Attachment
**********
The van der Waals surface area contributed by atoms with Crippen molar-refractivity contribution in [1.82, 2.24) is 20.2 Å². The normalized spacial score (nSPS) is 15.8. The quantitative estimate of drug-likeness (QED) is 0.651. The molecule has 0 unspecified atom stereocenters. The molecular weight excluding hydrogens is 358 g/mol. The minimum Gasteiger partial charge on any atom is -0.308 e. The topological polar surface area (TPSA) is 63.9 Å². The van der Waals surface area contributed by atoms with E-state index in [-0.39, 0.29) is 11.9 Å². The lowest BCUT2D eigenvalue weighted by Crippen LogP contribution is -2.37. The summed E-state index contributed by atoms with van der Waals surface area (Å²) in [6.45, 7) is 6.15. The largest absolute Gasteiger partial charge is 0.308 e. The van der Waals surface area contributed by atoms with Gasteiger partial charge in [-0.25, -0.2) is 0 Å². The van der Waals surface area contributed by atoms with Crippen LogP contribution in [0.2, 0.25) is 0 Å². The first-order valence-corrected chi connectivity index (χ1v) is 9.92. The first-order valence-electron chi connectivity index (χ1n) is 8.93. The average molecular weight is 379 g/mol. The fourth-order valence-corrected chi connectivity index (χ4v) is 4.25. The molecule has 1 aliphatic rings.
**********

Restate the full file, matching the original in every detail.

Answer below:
The van der Waals surface area contributed by atoms with Crippen molar-refractivity contribution in [1.82, 2.24) is 20.2 Å². The normalized spacial score (nSPS) is 15.8. The quantitative estimate of drug-likeness (QED) is 0.651. The molecule has 0 unspecified atom stereocenters. The molecular weight excluding hydrogens is 358 g/mol. The minimum Gasteiger partial charge on any atom is -0.308 e. The topological polar surface area (TPSA) is 63.9 Å². The van der Waals surface area contributed by atoms with E-state index in [-0.39, 0.29) is 11.9 Å². The lowest BCUT2D eigenvalue weighted by Crippen LogP contribution is -2.37. The summed E-state index contributed by atoms with van der Waals surface area (Å²) in [6.45, 7) is 6.15. The largest absolute Gasteiger partial charge is 0.308 e. The van der Waals surface area contributed by atoms with Gasteiger partial charge in [-0.25, -0.2) is 0 Å². The van der Waals surface area contributed by atoms with Crippen LogP contribution in [0.2, 0.25) is 0 Å². The first-order valence-corrected chi connectivity index (χ1v) is 9.92. The first-order valence-electron chi connectivity index (χ1n) is 8.93. The average molecular weight is 379 g/mol. The fourth-order valence-corrected chi connectivity index (χ4v) is 4.25. The molecule has 1 aliphatic rings.